The BP Merch Store is now open! BP360 is back, plus tons of apparel options!


American League

Team Audit | DT Cards | PECOTA Cards | Depth Chart
Return to Top

Activated OF-S Reggie Willits from the 15-day DL; optioned RHP Jason Bulger to Salt Lake (Triple-A). [8/27]
Placed 2B-R Howie Kendrick on the 15-day DL (strained hamstring); recalled 3B/SS-R Brandon Wood from Salt Lake. [8/28]
Placed RHP Shane Loux on the 15-day DL (oral surgery); recalled 1B-S Kendry Morales from Salt Lake; released RHP Alex Serrano from Salt Lake. [8/31]
Recalled RHPs Dustin Moseley and Darren O’Day and C-R Ryan Budde from Salt Lake. [9/2]
Recalled RHP Jason Bulger from Salt Lake. [9/6]
Purchased the contract of RHP Kevin Jepsen from Salt Lake. [9/7]
Purchased the contract of INF-S Freddy Sandoval from Salt Lake; recalled C-R Bobby Wilson and 3B-R Matt Brown from Salt Lake; released RHP Jeff Kennard. [9/8]

Well, it isn’t quite the circumstance I envisioned, but with both Kendrick and Erick Aybar out of action, the Angels are getting to invest some time getting familiar with their alternatives, like it or not. That’s notably Sean Rodriguez at second and Wood at short. It’s really going to be up to Rodriguez and Wood to do something in what might otherwise be seen as a garbage time-aided quest for the league’s best record. Wood’s responded by delivering the Matt Williams 2.0 production that was expected of him, hitting .288/.302/.519 and belting a trio of homers in his two weeks of starts, but Rodriguez has only provided an improvement on his early-season struggling, hitting just .260/.296/.420 since taking over for Kendrick. With Chone Figgins’ temporary absence with an owie, you might think this could create opportunities for Wood (or even Brown) to play some at third again, but it looks like the Angels are doing a more sensible short-term thing, and instead getting Robb Quinlan at-bats to get his stroke up to snuff, while Wood stays at short; Quinlan seems a lock to wind up on the post-season roster, so all the better that he gets in some work while the standings and a few absences create the opportunity.

This combination should make things interesting once Kendrick, Figgins, and Aybar all come back. As Will Carroll has noted, Kendrick’s earning a rep as a slow healer, although the Angels’ record and depth contributed to an organizational ability to take their time, and picking an infield in the present will be interesting enough. Rodriguez should obviously be out of luck, and would have to settle for a reserve role were he even retained for October. Things get really interesting when we turn to what this might mean at shortstop, because a choice between Wood and Aybar is a matter of choosing between two very different ballplayers, guys with discrete strengths and glaringly obvious shortcomings, even while neither player is perhaps all that well prepared to get on base (perhaps ever). Mike Scioscia could choose Aybar, and get speed and contact hitting and an exceptionally aggressive and rangy brand of shortstop play; Wood’s purportedly shorter stroke and improved plate coverage might make his power an intriguing alternative from your standard brand of Angels baseball, even if his shortstop play leaves something to be desired. Obviously, injuries might erase the need to choose. Should Kendrick or Figgins have trouble coming back into action, the Angels have the flexibility to adapt: if it’s Kendrick who’s out, Figgins could move to second while Wood moves back to third; if Figgins is missing but Kendrick’s back, there again, Wood can move to third.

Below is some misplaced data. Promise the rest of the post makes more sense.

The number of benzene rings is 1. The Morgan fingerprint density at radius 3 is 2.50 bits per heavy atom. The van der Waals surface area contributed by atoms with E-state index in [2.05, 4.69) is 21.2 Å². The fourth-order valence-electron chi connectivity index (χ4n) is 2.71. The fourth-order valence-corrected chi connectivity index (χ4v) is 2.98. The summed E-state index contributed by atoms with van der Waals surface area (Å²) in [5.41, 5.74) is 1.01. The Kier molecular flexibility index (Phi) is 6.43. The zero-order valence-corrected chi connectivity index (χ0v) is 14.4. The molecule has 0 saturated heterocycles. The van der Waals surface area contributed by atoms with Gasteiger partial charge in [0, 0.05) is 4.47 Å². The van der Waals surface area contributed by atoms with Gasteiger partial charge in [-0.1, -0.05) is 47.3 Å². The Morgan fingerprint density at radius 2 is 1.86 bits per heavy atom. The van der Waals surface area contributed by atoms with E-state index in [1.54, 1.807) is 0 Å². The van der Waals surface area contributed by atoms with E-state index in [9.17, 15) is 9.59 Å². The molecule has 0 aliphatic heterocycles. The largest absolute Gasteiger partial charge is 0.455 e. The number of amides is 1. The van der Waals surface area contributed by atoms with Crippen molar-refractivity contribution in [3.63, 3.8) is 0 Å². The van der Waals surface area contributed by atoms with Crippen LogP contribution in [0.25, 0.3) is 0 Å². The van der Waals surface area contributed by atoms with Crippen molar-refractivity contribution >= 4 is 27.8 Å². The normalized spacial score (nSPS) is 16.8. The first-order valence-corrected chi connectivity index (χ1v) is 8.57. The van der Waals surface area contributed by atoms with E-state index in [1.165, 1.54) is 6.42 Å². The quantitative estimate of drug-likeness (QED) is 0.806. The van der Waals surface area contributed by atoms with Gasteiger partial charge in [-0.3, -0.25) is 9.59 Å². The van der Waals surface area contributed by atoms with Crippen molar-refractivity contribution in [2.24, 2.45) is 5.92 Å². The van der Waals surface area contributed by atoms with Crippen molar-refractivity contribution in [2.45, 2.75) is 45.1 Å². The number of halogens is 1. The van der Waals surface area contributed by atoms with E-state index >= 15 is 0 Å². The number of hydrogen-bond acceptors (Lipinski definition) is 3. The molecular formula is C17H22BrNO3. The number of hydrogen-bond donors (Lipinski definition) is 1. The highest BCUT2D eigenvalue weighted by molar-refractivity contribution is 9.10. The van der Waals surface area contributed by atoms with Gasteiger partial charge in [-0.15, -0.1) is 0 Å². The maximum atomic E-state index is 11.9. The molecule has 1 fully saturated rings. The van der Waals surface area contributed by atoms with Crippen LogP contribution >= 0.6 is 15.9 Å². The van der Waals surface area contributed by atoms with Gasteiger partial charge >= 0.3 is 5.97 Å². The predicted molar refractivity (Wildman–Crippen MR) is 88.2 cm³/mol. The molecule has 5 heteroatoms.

If there is an additional consideration with these players’ future status, it’s that with Figgins’ arbitration eligibility (and with his three-year deal running out), this really should be about sorting who can make up the Angels’ middle infield of the future, between Rodriguez and Wood, Aybar and Kendrick, and perhaps Izturis as well. To some extent, whoever can’t really field one of those positions goes to the pile of potential third basemen, and Wood’s limits seem to suggest he may still end up being that guy, but that means putting Figgins back into the second base picture if the Angels hold onto him, or perhaps moving him back to his multi-positional roving.

Team Audit | DT Cards | PECOTA Cards | Depth Chart
Return to Top

Optioned RHP Lance Broadway to Charlotte (Triple-A). [8/30]
Recalled LHP Boone Logan from Charlotte. [8/31]
Activated RHP Scott Linebrink from the 15-day DL; recalled RHPs Mike MacDougal and Ehren Wasserman and OF-L Jerry Owens from Charlotte; purchased the contract of C-R Paul Phillips from Charlotte; transfered RHP Jose Contreras from the 15- to the 60-day DL. [9/1]
Recalled RHP Lance Broadway, 3B-R Josh Fields, and INF-L Chris Getz from Charlotte. [9/2]
Activated OF-L Dewayne Wise from the 15-day DL. [9/5]
Purchased the contract of 2B/OF-R Jason Bourgeois from Charlotte; designated RHP Charlie Haeger for assignment. [9/6]